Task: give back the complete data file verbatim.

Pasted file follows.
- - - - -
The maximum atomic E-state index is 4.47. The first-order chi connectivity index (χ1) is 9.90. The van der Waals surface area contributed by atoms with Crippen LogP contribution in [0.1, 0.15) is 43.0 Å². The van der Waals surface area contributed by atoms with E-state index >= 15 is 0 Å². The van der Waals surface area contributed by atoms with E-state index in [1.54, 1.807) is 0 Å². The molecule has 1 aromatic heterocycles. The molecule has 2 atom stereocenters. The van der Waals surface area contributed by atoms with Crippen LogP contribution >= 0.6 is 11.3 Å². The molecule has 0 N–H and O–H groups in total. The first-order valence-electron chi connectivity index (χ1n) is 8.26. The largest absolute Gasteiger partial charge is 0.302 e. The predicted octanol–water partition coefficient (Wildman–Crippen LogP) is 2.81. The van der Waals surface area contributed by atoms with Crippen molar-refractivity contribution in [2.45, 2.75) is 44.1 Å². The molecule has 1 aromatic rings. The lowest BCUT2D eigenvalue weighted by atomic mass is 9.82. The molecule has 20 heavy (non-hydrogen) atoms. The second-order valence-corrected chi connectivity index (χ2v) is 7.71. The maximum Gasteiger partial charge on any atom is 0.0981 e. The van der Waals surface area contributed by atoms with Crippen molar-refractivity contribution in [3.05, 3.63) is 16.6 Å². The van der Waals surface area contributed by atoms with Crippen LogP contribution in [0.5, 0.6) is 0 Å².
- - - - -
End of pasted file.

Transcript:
The maximum atomic E-state index is 4.47. The first-order chi connectivity index (χ1) is 9.90. The van der Waals surface area contributed by atoms with Crippen LogP contribution in [0.1, 0.15) is 43.0 Å². The van der Waals surface area contributed by atoms with E-state index >= 15 is 0 Å². The van der Waals surface area contributed by atoms with E-state index in [1.54, 1.807) is 0 Å². The molecule has 1 aromatic heterocycles. The molecule has 2 atom stereocenters. The van der Waals surface area contributed by atoms with Crippen LogP contribution >= 0.6 is 11.3 Å². The molecule has 0 N–H and O–H groups in total. The first-order valence-electron chi connectivity index (χ1n) is 8.26. The largest absolute Gasteiger partial charge is 0.302 e. The predicted octanol–water partition coefficient (Wildman–Crippen LogP) is 2.81. The van der Waals surface area contributed by atoms with Crippen molar-refractivity contribution in [2.45, 2.75) is 44.1 Å². The molecule has 1 aromatic rings. The lowest BCUT2D eigenvalue weighted by atomic mass is 9.82. The molecule has 20 heavy (non-hydrogen) atoms. The second-order valence-corrected chi connectivity index (χ2v) is 7.71. The maximum Gasteiger partial charge on any atom is 0.0981 e. The van der Waals surface area contributed by atoms with Crippen molar-refractivity contribution in [3.05, 3.63) is 16.6 Å². The van der Waals surface area contributed by atoms with Crippen LogP contribution in [0.5, 0.6) is 0 Å².